[Part 1] Code generation in Dart: the basics

Have you ever wonder what makes a software programmer a great software programmer? Think about it for a minute. The answers could be pretty much endless, and depending on who you ask, you will get different responses… but if you ask me, being a lazy programmer will be my answer ;)

Doing more with less is key to progress. No one likes repeating the same task over and over again. It is tedious, boring, and not creative at all. Humans are really bad at this. We often make mistakes when doing something repetitive. However, guess who is really good and effective doing all these tasks that humans do not enjoy? I hope we are thinking the same: COMPUTERS!

https://yougottobekidding.wordpress.com/2012/02/18/geeks-and-repetitive-tasks/

Code generation is key nowadays to get the job done, in the shortest amount of time possible. The idea is simple: for all those tedious tasks that you do over and over again in your code base, you can find the pattern behind, create a generator tool, run it and see the magic happen!

In the Android world, these tools are part of the bread and butter of every developer: Retrofit, Dagger, Room… but what about Dart? And more important, what do we need to build our own tools?

Dart and code generation: tools available

In order to create tools that auto generate code, you will probably need to use these two packages:

source_gen

This package provides an friendly API to auto generate code. It is a better abstraction of some low level Dart packages, such as analyzer or build. While it is not mandatory to use, definitely it will save you a lot of headaches.

source_gen provides two abstract generator classes, that can be considered visitor classes:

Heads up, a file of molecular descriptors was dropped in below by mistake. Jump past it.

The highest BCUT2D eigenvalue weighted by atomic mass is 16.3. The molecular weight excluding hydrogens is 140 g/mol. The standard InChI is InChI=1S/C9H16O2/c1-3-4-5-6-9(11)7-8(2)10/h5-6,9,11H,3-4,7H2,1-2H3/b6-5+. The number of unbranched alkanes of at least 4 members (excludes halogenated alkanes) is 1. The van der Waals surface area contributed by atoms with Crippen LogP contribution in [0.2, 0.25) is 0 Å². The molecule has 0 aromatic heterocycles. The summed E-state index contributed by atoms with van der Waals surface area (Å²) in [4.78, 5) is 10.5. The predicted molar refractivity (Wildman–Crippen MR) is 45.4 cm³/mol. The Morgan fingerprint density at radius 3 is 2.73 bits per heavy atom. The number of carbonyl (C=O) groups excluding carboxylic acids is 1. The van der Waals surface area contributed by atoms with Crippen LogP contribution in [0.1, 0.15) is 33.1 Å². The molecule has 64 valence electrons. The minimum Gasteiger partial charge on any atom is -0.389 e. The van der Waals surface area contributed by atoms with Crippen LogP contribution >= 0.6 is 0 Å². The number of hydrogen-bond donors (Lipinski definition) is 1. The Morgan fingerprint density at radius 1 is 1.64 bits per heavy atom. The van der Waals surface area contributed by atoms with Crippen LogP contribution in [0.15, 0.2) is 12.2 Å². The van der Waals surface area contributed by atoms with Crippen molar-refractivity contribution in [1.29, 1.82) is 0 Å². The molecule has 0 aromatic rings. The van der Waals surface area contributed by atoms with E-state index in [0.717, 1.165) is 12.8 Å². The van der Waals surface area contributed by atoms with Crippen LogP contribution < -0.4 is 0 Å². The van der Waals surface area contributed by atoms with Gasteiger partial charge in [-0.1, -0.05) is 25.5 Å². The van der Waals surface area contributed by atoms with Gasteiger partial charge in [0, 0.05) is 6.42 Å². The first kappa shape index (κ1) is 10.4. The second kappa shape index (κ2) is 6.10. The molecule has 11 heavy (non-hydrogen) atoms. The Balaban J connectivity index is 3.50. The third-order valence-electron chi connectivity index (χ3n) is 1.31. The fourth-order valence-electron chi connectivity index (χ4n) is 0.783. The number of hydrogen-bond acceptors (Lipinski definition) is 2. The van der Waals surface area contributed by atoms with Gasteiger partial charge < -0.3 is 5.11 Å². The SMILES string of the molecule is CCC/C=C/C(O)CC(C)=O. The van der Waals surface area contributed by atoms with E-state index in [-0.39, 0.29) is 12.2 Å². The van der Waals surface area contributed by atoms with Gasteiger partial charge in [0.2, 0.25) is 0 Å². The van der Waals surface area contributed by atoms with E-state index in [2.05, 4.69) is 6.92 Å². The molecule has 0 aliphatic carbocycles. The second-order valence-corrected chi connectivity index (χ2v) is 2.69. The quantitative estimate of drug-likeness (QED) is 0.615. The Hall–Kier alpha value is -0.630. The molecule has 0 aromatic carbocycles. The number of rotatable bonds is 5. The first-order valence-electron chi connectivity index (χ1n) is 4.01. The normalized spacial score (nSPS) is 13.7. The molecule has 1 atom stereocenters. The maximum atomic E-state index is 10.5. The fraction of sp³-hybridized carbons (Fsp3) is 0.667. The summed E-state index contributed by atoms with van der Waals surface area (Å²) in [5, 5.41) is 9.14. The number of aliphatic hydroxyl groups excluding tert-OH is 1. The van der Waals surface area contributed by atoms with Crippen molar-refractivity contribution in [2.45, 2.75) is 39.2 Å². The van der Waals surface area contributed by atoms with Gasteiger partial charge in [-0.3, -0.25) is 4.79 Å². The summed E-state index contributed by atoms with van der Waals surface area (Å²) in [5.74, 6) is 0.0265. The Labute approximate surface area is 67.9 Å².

• Generator: when extending this class, every single element of your code will be visited, so you have full control over what to do with the node/element being visitied.
  • GeneratorForAnnotation: similar to a simple Generator, but in this case you will also give it an “annotation”, so every node annotated with the given annotation will be visited, and the rest of nodes that are not annotated will be ignored.

Part of the job will be also configuring the Builder that will wrap your generator. You have these options:

  • If you want to write a partial piece of code, then using a SharedPartBuilder is your best option. “part” allows you to split a library into multiple Dart files. This will produce a file with the extension .g.dart .
  • You can use PartBuilder if you still want to use a part approach, but control the extension file, such as .my_file.dart .
  • If you just want to write a standalone library that can be imported, use a LibraryBuilder .

We will see a practical example in the Part 2 of these series of articles.

build_runner

This tool allow us to run our generators during the development phase. It can be invoked from the command line in this fashion:

pub run build_runner <command>

where <command> can be:

  • build: run a single build and exit
  • watch: runs a daemon that will run on file changes and rebuilds if necessary
  • serve: similar to watch, but also runs as a development server
  • test: for testing purposes

In order to make it work in harmony with source_gen, we will need to configure a build.yaml file where we specify the different details of our generator configuration.

Who uses code generation in Dart?

When looking for inspiration and libraries that use code generation, you will immediately see some of the most famous packages available:

In the next article…

Now that we know the tools that we have available to auto generate code, in the next article of this series we will focus on a tiny project where we will use annotations and code generation keep track of all the TODOs in our application.


You can follow me on https://twitter.com/jcocaramos and see more code here on my public Github https://github.com/jorgecoca